On the home front life went on as usual. We had our big birthday-anniversary dinner at the Rose Tree Inn in Media, with the jockey statues lining the roof, on June 15. On my birthday, June 27, we again went to Dutch Wonderland with my mom and grandmother.

On July 26 I went over to Jersey to play golf with Victor Ernest at the Golf Farm. After playing the course, I accidentally dropped my keys while putting the clubs back in the car and shut the trunk. Oops, my keys were now locked in the vehicle. I had to call home to Lois, who in turn had to call my folks to bring my spare keys over to me. Everyone came along and we all went to dinner at a diner located just down from the Golf Farm.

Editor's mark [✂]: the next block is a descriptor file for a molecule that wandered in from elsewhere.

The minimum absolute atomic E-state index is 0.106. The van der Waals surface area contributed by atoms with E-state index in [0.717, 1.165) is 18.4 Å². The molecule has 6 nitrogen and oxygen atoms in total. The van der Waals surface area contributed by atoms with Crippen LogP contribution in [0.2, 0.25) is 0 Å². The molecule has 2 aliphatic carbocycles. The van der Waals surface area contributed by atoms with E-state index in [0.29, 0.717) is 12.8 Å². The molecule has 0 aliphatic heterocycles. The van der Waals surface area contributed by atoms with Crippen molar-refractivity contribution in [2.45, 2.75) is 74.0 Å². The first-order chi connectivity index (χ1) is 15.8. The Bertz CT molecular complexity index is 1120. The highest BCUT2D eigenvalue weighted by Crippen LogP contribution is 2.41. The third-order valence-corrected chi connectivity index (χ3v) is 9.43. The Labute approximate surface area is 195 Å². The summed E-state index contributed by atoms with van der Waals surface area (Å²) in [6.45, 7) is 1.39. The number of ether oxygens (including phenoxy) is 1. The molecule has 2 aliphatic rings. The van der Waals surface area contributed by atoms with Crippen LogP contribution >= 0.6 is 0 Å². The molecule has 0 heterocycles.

It was that week I got a call from Wilmington, Delaware in answer to one of my many resumes. I was asked to come in to interview for a financial analyst position at a bank. I drove down for my interview on the appointed day, but I had never driven in Wilmington before. I had passed through it on Route 13 going south to other places, like Williamsburg in Virginia, but never pulled into the city proper.  Now I was downtown seeking a place to park near this bank so I could get to my interview. I passed the address on 10th Street and now sought how to get to some lot. I had seen one off to the left coming in, but could not find it now that I needed it. All the streets were one way, but all took me away from my destination. I kept circling about trying this avenue or that, and the clock was ticking and I didn’t want to be late for my interview. I had concluded you couldn’t get there from here when I stumbled upon a lot entrance some blocks from my destination.